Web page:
“There will be winners and losers,” says Emmanuel Volland, director of ratings agency Standard & Poor’s. “Banks will be better placed with international experience or a strong foothold in the market and a distribution network.”

International banks have set up in the Dubai International Financial Centre (DIFC), where the financial free zone has welcomed banks seeking to establish a regional hub. It is one of the easiest regions to set up in and the most competitive market, as well as being home to a potential client base of boutique investment houses and private equity players.

Financial centres

International investment banks are also establishing offices in Saudi Arabia, where the Capital Market Authority has mandated the separation of commercial and investment banking activity and opened its doors to foreign players. The kingdom is home to some of the region’s biggest companies, offering the potential for future large transactions indicated by the scale of the GE Plastics deal. Firms are vying for their attention, putting staff on the ground and developing their sharia-compliant structuring expertise.

However, Abu Dhabi is also emerging as a centre of investment and merger and acquisition activity, and Doha has launched the Qatar Financial Centre to support the growth of its gas-based economy. Almost 400 financial institutions are crammed into Bahrain, the majority of which serve the wholesale market and half of which are focused on the Saudi market. Kuwait is a harder market for international banks to penetrate and is served by established local players NBK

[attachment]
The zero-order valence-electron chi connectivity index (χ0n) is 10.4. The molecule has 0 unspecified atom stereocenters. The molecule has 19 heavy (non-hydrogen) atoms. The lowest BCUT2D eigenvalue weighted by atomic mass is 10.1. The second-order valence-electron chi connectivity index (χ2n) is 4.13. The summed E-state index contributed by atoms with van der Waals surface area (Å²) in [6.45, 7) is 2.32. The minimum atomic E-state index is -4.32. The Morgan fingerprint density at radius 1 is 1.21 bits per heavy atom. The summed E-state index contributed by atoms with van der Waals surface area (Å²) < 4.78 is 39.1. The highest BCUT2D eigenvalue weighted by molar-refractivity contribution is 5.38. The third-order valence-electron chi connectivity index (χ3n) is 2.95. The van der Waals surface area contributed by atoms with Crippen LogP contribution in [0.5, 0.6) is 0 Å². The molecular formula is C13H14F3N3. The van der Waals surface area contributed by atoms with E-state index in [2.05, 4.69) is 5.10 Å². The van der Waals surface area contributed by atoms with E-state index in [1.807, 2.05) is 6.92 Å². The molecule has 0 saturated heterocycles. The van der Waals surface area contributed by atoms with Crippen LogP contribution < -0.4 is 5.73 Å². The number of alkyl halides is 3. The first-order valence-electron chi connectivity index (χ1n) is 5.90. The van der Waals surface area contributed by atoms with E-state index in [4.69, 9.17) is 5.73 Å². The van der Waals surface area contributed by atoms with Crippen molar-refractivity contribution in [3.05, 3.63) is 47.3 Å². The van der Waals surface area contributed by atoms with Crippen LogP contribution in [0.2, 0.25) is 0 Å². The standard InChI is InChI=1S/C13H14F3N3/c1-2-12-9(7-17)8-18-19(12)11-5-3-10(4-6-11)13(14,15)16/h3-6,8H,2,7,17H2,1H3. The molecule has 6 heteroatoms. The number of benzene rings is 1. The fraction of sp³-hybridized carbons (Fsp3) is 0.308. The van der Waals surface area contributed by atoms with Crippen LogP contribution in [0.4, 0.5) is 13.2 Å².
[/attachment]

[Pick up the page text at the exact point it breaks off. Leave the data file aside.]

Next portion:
Capital and Global Investment House.

However, large transactions are dominated by only a handful of global players, among them Citigroup, HSBC, JP Morgan, Deutsche Bank, Morgan Stanley and Goldman Sachs.

“There are a lot of people competing but you can differentiate,” says an international investment banker. “There are four or five names cutting it on the most complicated deals, although there are a further 20 institutions competing for work.”

The number of big clients is still small despite the increase in investment volumes, government moves toward privatisation, the number of private equity firms and the volumes of international capital market activity from regional companies. Competition for their business is fierce.

Mylchreest estimates there are up to 25 major clients in the region all being pursued by international investment banks. The field shrinks further as a single international institution cannot be a trusted banker to all the key companies in a particular sector competing for acquisitions.